Monday, March 28, 2005
Blogs for Business: Walking the Thin Line of Credibility
Some forward-thinking companies are beginning to realize the business potential of blogs. In these early days, while there are legal, compliance and intellectual property challenges only just coming to light regarding the use of blogs, industry heavyweights from Bob Lutz (Vice Chairman) at GM to Randy Baseler (VP Marketing) at Boeing, to Werner Vogels (CTO) at Amazon are nevertheless launching their own business blogs. Of course, the true value of blogs in business is as another tool in the marketer’s kit to form stronger relationships with customers and other company stakeholders. But there’s a thin line to walk, as the now infamous Dr. Pepper “Raging CowGate” story tells. Efforts to subvert the medium to simply hawk a new product will eventually be exposed. At best these missteps will be viewed as the actions of clueless corporate suits and at worst they could be seen as deliberate attempts to deceive the consumer — either way causing more harm than good to the brand.
To add value, any medium from print, to broadcast, to a webblog, must have its unique properties fully leveraged. In the case of blogs, it’s the immediacy and 1-on-1 candor that make it such a powerful tool for talking to customers like regular people rather than company to customer. A well-executed business blog has the potential, as part of a multi-channel marketing and communications plan, to position the company as a thought-leader in its space, to set it apart from the competition, and in times of crisis put a human face on communications. Nevertheless, an online poll by BtoB Magazine says that 56% of companies have not launched a weblog and only 24% plan to do so in 2005. It seems the landscape is ripe for companies to distinguish themselves in this area by taking a calculated risk to walk the thin line of credibility and launch a business blog. I look forward to watching what develops.
Nash, Jim. “Look Who’s Blogging.” Information Week. March 7, 2005. pg. 47-52
Foley, John. “The Weblog Question: BL©GS” Information Week. January 31, 2005. pg.39-42
“Has Your Organization Launched a Weblog?” BtoB Magazine. January 17, 2005. pg 10
Sunday, March 20, 2005
Behavioral Targeting, Morphing Taxis and the World of Minority Report
Another article, “Location, Location, Location” (March 2005 CMO Magazine) touched on the back end tracking mechanisms of behavioral targeting, explaining how geolocation software is being used by the likes of online retailers, banks and other businesses to discern the geographic location of their online visitors. Privacy fears aside, in a world where we’re visually assaulted daily by thousands of ad impressions of little relevance to us and when more than 90% of email in the next 5 years is projected to be spam, overall this technology and behavioral targeting practices in general could be a good thing for marketers and consumers alike. I know I certainly don’t mind smart promotions properly targeted to my interests and needs.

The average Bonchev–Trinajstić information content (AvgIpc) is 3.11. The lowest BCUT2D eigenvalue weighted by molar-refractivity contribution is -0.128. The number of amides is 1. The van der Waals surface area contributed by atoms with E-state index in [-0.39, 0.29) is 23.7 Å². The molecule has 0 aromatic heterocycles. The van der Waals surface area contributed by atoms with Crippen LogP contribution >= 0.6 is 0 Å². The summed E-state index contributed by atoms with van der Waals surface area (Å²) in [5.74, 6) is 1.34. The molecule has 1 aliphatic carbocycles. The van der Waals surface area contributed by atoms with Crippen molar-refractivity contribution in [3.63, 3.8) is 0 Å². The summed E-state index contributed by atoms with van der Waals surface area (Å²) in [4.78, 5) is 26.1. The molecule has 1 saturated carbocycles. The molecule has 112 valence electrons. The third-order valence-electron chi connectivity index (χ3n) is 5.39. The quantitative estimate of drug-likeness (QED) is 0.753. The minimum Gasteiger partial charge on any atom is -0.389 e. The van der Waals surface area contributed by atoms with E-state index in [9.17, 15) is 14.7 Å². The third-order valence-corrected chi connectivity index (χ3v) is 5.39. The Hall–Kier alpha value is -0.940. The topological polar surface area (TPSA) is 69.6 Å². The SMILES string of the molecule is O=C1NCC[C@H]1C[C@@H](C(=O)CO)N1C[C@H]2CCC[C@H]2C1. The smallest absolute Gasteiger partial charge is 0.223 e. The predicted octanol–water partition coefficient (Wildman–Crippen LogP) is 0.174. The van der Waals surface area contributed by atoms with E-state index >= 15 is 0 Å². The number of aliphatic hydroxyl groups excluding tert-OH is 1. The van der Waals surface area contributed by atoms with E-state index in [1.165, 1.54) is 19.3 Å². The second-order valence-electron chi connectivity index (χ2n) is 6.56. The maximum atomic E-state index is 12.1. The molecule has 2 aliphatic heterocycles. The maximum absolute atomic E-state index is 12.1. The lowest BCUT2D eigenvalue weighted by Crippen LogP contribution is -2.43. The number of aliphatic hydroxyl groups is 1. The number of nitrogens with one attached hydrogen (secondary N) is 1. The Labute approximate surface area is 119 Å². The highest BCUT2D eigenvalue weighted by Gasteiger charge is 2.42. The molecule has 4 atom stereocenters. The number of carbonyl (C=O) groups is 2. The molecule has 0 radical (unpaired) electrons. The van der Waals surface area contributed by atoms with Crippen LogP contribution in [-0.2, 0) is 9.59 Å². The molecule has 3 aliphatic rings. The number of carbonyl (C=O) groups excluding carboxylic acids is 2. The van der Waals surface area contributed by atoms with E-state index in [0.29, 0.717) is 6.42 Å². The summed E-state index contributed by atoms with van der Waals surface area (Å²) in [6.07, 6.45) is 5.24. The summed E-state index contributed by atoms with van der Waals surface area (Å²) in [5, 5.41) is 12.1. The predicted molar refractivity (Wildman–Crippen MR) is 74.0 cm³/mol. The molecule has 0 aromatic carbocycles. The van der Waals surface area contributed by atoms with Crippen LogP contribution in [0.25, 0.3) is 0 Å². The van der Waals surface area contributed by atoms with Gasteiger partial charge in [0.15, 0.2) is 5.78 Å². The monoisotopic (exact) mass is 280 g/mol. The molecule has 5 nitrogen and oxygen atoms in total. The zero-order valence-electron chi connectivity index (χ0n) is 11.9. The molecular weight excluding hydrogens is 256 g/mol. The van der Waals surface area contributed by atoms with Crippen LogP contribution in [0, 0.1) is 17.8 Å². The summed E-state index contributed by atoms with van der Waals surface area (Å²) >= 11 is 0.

With some media companies claiming only 8 to 10% of the total ad impressions they deliver are behaviorally targeted, there’s a lot of untapped potential for this technology to better serve customers and optimize marketing investment in campaigns to drive new business.
Moore, Meg Mitchell. “Location, Location, Location.” CMO Magazine. March 2005, pg 13
Shein, Esther. “Wherever You Go, There They Are.” CMO Magazine. March 2005, pg 59
Caggiano, Christopher. “These Taxis Hail You.” CMO Magazine. February 2005, pg 14
Sunday, March 06, 2005
Online Video Ads Can Drive Brand Awareness AND Support Lead Generation
However, in today’s business environment where executives are demanding greater marketing accountability, boosting the intangible aspects of a brand’s performance — its Touchpoint Metrics — while important, are no longer enough. In order to influence financial results, true value needs to be delivered to the target audience to move prospects further along the sales cycle. Just as in the early days of the internet “brochureware” business sites did little for the bottom line and were eventually replaced by customer-centric web sites that leveraged the interactive advantages of the Web, repurposing existing 30 second TV spots for playback on the web does not provide much added value.
The real potential for success lies in combining video custom shot and edited for the Web with interactive landing pages and microsites as part of integrated, multi-channel marketing campaigns. My own experience in this area included the creation of a series of segments produced for my former employer on outsourced pharmaceutical sales & marketing services called “PDI TV.” Short, interview-format segments with senior company executives on industry topics were developed for Web delivery and integrated not only into the public Web site but also nearly every other landing page built for a specific marketing campaign.
Each PDI TV clip received nearly 1,000 views during a 6-month period and more than 92% of the visitors viewed at least one clip. Clearly not only was brand awareness being built, but during this time lead volume increased from 3 per week to an average of 23 leads per week. I believe the key to this success is due at least in part to ensuring that video on the Web is less about promotional advertising and more about showing prospects information they can use to move their businesses forward. Providing this information not only positions you as a thought-leader in the industry, but also builds trust, laying the foundation for the long-term success of your customer relationships.